The Supreme Court, Gorsuch tells us, “long ago abandoned Lemon and its endorsement test offshoot.” But he never pinpoints when the alleged abandonment occurred. Instead, he obfuscates the matter by citing two recent cases as proof. But neither the 2019 case blessing a large private cross on public land nor the 2014 ruling allowing prayer at town-board meetings overrule Lemon. Conservatives have long reviled Lemon; some liberal justices have agreed Lemon cannot resolve all questions involving the Establishment Clause. But nowhere did these opinions state that Lemon is incapable of resolving any such cases. And Lemon has never been officially overruled.

Gorsuch denigrates a 1992 precedent, too, but with less overt disdain. In Lee v. Weisman, the Supreme Court ruled by a 5-4 vote that even brief prayers at public-school graduations indirectly coerce students and thereby violate the Establishment Clause. The coercive effect would seem to be stronger when student athletes are under the eye of their football coach than when they are in robes ready to graduate. Indeed, some players said they felt compelled to join the prayer circle to secure playing time at the next game. Gorsuch cherry-picks a quote from Lee to suggest that witnessing others’ religious expression is “part of learning how to live in a pluralistic society.” But read on, as Justice Sonia Sotomayor does in her dissent, and you find Lee’s conclusion (in the very same paragraph) that “[t]his argument cannot prevail” when it comes to school prayer because the First Amendment bars “state intervention in religious affairs.”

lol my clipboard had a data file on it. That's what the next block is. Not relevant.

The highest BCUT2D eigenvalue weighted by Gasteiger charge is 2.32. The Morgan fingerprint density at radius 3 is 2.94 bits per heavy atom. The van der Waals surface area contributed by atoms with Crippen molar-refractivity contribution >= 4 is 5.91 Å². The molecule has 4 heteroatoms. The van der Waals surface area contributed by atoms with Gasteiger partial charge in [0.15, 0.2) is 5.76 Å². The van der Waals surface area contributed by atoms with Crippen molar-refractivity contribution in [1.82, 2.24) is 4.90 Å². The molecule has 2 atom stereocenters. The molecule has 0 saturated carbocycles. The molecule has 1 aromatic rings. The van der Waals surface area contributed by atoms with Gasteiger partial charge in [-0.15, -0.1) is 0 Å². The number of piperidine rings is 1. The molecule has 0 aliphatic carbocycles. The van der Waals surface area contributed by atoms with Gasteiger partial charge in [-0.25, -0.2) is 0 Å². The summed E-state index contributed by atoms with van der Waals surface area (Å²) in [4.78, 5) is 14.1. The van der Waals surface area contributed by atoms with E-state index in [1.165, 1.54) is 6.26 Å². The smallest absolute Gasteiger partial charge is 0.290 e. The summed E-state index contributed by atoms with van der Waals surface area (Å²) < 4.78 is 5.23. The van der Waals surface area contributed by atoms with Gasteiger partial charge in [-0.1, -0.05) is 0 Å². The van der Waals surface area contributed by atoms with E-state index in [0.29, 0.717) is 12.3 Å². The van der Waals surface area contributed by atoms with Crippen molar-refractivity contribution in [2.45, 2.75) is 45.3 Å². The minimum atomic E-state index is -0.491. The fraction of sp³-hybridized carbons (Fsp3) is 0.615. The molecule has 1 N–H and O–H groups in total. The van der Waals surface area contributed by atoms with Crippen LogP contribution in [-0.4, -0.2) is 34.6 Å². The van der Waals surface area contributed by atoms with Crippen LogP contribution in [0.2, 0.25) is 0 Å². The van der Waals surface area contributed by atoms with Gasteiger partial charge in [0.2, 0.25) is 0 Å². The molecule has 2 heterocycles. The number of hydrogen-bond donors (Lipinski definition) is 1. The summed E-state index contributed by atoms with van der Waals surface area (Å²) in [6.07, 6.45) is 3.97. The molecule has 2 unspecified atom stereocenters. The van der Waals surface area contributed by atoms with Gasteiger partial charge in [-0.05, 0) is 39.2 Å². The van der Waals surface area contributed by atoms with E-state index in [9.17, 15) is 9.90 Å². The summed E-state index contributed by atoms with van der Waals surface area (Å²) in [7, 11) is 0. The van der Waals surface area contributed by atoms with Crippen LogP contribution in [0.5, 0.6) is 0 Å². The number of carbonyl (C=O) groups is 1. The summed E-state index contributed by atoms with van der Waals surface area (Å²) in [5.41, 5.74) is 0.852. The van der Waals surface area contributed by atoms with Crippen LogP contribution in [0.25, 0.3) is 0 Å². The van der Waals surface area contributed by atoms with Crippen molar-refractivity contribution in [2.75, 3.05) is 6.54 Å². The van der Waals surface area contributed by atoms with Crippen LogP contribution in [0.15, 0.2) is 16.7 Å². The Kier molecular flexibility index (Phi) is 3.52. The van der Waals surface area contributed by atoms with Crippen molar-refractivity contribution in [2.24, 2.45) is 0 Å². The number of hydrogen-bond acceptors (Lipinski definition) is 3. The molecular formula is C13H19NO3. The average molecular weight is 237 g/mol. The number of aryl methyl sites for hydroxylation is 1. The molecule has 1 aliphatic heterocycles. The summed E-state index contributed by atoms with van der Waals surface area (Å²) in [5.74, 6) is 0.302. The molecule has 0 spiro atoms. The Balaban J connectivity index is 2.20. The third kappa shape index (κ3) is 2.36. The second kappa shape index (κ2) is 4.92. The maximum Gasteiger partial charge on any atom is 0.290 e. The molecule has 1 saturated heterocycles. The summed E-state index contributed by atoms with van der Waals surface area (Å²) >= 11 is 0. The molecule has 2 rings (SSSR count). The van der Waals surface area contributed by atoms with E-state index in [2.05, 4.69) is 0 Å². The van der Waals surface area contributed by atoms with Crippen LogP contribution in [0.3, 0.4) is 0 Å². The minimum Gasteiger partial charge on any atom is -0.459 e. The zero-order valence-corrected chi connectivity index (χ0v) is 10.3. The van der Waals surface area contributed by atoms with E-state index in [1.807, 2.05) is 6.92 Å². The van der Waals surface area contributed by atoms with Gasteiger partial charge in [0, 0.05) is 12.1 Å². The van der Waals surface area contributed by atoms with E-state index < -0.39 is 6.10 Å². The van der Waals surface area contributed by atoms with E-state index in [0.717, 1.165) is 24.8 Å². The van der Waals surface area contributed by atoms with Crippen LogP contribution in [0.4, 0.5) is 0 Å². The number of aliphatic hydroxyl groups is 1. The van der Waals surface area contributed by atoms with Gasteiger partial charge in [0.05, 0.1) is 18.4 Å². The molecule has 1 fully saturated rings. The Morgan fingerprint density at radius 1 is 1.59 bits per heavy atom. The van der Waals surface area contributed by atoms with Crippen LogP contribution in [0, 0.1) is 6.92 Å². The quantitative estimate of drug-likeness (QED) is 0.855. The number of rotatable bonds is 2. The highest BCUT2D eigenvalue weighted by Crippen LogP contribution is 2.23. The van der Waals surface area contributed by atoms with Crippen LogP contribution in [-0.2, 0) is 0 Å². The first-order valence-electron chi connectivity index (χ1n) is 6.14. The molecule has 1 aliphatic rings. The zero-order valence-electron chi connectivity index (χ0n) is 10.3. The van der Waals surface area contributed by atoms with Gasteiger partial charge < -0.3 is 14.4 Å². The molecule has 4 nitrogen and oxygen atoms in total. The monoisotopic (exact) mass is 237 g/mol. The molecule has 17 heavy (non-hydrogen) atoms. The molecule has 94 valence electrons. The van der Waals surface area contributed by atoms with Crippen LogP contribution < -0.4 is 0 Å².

A few days before Kennedy came down, Chief Justice John Roberts engaged in some judicial gaslighting of his own. In Carson, Roberts concluded that Maine had violated parents’ religious liberty by covering tuition bills for secular, but not religious, private schools. (The program is designed for families in sparsely populated districts lacking a public high school.) In the past, states like Maine committed to the separation of church and state were empowered to build a higher wall than the Constitution requires. In 2004, the Court found in Locke v. Davey that Washington state could provide scholarship funds for all courses of study except devotional theology without violating the rights of a student preparing for the ministry. With only Justices Antonin Scalia and Clarence Thomas in dissent, Chief Justice William Rehnquist found “play in the joints” between protecting the free exercise of religion and protecting against establishment. Seven justices — including the very conservative Rehnquist — said the Constitution affords states discretion in how they pursue religious freedom.